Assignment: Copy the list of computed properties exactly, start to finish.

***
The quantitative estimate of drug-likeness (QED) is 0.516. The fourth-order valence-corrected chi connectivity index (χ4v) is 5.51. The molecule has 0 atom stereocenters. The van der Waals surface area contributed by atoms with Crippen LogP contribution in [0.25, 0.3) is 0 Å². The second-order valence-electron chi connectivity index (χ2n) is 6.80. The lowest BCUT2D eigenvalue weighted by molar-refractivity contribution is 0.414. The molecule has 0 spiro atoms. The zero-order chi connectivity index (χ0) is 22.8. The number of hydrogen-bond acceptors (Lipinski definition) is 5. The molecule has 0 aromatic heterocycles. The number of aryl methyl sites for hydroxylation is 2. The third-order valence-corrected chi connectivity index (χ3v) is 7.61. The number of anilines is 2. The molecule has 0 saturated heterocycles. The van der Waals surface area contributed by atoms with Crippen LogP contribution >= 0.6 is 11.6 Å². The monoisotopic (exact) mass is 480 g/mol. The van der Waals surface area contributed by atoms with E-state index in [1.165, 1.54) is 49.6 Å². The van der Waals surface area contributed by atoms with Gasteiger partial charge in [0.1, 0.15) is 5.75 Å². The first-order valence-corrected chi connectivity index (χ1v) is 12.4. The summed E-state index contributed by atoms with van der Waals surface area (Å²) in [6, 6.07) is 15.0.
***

The quantitative estimate of drug-likeness (QED) is 0.516. The fourth-order valence-corrected chi connectivity index (χ4v) is 5.51. The molecule has 0 atom stereocenters. The van der Waals surface area contributed by atoms with Crippen LogP contribution in [0.25, 0.3) is 0 Å². The second-order valence-electron chi connectivity index (χ2n) is 6.80. The lowest BCUT2D eigenvalue weighted by molar-refractivity contribution is 0.414. The molecule has 0 spiro atoms. The zero-order chi connectivity index (χ0) is 22.8. The number of hydrogen-bond acceptors (Lipinski definition) is 5. The molecule has 0 aromatic heterocycles. The number of aryl methyl sites for hydroxylation is 2. The third-order valence-corrected chi connectivity index (χ3v) is 7.61. The number of anilines is 2. The molecule has 0 saturated heterocycles. The van der Waals surface area contributed by atoms with Crippen LogP contribution >= 0.6 is 11.6 Å². The monoisotopic (exact) mass is 480 g/mol. The van der Waals surface area contributed by atoms with E-state index in [1.165, 1.54) is 49.6 Å². The van der Waals surface area contributed by atoms with Gasteiger partial charge in [0.1, 0.15) is 5.75 Å². The first-order valence-corrected chi connectivity index (χ1v) is 12.4. The summed E-state index contributed by atoms with van der Waals surface area (Å²) in [6, 6.07) is 15.0.